Prentice wraps up 'productive' talks with U.S. on climate change
Canada's environment minister is wrapping up two days of talks with environmental officials in Washington confident the two countries can work together to fight climate change.
Jim Prentice says his meetings were "positive" and "productive" and that Canada and the U.S. will continue to talk about ways to produce clean energy.
One of Prentice's thickest policy files pertains to Alberta's oilsands, a controversial Canadian source of fossil fuel that critics consider a blight on the environmental landscape.
But he says the oilsands came up "only tangentially" in his discussions.
With the U.S. exploring ways to cut back on carbon emissions, the pressure is on Canada — the single largest supplier of American energy — to do something about the impact of the oilsands on greenhouse gas levels.
A new poll, meanwhile, suggests a majority of Canadians outside Quebec believe the benefits of the oilsands outweigh the drawbacks, while about one-third of respondents say the opposite.
Fifty-seven per cent of respondents in the Canadian Press-Harris-Decima survey said the advantages outweigh the risks, while 35 per cent disagreed.
In Quebec, nearly half of respondents said there were more drawbacks compared with 39 per cent who said there were more benefits.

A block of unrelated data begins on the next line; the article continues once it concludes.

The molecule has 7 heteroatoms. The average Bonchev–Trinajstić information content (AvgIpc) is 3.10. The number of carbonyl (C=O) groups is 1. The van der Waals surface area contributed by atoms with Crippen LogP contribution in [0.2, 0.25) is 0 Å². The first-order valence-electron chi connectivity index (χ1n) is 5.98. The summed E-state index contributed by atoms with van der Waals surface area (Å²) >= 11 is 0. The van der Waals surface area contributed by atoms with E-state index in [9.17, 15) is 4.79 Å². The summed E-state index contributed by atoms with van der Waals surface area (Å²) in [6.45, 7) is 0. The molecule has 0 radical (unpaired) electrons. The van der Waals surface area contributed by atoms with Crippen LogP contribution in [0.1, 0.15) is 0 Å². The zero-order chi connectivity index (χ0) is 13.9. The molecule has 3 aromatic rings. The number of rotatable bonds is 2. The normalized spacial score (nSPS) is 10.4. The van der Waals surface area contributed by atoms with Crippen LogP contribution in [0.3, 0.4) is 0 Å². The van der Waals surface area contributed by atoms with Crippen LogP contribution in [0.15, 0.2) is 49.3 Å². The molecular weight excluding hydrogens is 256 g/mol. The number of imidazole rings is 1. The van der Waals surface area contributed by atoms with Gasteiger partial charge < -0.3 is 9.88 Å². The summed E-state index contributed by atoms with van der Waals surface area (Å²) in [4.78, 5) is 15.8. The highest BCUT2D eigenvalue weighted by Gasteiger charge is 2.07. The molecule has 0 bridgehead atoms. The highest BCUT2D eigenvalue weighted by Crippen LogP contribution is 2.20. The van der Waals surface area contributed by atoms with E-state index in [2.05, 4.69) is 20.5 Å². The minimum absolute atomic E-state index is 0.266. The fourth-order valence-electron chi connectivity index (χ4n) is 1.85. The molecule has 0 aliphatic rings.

The poll, which surveyed 1,000 Canadians by phone last week, carries a margin of error of 3.1 percentage points, 19 times out of 20.
Prentice is among a wave of cabinet ministers who have been descending upon the U.S. capital in the two weeks since U.S. President Barack Obama visited Prime Minister Stephen Harper in Ottawa.
Harper's foot soldiers are attempting to capitalize on the goodwill between the U.S. and Canada in the wake of that visit.
Prentice met Tuesday with Energy Secretary Steven Chu; Todd Stern, the president's special envoy on climate change; and Lisa Jackson, the new head of the Environmental Protection Agency.
His task has been made tougher by a damning portrayal of Alberta's tarsands in this month's National Geographic magazine, and a high-profile campaign against the controversial energy project by international environmental groups.